Even more snow is expected in this and surrounding regions.

alps

The extreme amounts will fall mostly on the north of the range with very little on the south side, more or less the opposite of what happened last year.

Of course Alpine snowfall, from year to year, has always varied greatly as this study of San Bernadino shows.

 

 

Best Alpine snow for 30 years?

There’s been countless reports about amazing amounts of snow falling across the French, Swiss and Italian Alps to the point where some agencies have been proclaiming that it has been the best season for the white stuff in 30 years.

Extraordinary totals have fallen in some areas. Bourg-St-Maurice, the jumping off point for Savoie resorts including Les Arcs and Val d’Isere, has recorded over 400mm of precipitation over the past 30 days, equating to around 4m of snow at the resort summits.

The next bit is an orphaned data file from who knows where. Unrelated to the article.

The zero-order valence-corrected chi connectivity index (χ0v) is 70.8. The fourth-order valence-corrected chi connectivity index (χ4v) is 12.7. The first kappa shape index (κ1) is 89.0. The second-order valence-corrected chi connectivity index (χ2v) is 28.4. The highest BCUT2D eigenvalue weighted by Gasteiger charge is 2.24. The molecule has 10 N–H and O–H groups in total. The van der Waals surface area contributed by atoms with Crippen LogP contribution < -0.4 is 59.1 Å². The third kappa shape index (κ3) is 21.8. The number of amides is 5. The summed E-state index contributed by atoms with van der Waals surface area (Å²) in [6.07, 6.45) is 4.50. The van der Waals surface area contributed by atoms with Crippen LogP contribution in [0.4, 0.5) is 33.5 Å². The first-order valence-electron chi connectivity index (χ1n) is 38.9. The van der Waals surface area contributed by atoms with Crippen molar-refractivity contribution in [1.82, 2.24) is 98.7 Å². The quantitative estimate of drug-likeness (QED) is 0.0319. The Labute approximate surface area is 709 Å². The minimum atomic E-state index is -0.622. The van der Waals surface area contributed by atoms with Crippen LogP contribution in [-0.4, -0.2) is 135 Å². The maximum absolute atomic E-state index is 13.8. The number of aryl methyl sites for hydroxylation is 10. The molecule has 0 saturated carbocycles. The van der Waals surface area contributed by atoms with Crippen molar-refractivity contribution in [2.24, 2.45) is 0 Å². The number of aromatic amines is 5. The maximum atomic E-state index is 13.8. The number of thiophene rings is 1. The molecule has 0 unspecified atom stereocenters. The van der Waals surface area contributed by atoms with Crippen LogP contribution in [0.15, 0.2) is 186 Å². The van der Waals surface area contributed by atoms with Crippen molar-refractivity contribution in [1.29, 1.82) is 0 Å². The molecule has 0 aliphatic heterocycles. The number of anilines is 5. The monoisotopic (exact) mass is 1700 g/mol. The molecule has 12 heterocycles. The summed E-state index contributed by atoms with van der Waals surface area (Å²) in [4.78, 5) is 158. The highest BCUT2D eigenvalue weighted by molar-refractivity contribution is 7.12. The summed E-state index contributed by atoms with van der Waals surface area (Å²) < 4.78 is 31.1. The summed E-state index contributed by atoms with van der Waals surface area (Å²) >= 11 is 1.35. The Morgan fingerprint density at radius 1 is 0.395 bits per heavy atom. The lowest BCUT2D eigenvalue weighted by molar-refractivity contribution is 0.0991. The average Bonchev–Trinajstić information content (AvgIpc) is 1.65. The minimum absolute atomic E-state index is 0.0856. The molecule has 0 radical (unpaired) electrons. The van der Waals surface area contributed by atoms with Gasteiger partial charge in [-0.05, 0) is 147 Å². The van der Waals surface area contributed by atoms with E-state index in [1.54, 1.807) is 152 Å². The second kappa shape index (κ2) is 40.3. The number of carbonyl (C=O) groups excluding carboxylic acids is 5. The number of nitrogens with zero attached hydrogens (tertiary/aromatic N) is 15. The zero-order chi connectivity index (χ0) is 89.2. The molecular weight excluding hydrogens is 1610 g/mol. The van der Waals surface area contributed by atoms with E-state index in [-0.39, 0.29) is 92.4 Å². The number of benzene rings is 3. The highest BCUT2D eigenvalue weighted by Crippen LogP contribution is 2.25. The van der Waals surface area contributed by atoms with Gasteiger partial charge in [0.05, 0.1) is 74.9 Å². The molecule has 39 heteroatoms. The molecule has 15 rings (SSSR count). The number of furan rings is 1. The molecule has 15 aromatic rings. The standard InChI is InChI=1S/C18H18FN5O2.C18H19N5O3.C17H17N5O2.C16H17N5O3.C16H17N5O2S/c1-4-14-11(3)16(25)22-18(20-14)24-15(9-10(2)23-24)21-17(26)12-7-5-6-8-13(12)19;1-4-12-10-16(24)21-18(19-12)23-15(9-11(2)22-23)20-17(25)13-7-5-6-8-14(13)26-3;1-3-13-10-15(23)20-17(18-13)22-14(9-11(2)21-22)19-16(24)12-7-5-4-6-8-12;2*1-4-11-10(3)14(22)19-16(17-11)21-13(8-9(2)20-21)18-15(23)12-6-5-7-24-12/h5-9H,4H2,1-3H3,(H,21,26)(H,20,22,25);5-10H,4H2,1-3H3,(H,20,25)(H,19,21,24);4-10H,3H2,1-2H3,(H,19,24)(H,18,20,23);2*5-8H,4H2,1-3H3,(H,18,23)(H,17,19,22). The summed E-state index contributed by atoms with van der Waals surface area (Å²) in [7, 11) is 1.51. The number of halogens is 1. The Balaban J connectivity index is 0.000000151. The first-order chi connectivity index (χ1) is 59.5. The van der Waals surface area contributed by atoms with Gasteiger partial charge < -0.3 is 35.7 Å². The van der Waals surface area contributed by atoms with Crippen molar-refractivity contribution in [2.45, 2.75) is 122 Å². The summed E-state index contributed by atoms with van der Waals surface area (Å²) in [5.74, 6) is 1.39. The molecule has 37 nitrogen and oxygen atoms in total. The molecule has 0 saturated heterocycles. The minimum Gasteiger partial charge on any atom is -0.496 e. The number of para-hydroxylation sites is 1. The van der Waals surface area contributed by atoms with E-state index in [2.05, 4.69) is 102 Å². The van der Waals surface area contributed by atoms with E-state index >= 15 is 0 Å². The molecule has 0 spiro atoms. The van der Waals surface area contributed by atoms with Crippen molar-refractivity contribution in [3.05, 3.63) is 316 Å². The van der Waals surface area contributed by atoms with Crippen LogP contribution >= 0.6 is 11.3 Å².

In Switzerland, large amounts of snow in a short period caused chaos in Zermatt, stranding tourists after the area’s rail services suffered disruption.

Away from the north and west side of the Alps, however, snowfall, while good, has been less impressive the further south and east you look.

alps arrow
30-day precipitation totals reveal that Bourg St Maurice recorded 422mm while Obertauern in the east recorded 99mm. 

It is a far cry from last year where some resorts on the southern side of the range were particularly dry. San Bernardino, during the last 30-days, has recorded 179mm of precipitation. During the same period last year just 14.6mm fell!

The outlook for the Alps continues to look unsettled with snow forecast to fall at resorts that are in deficit to the Valais and Savoie areas.

snow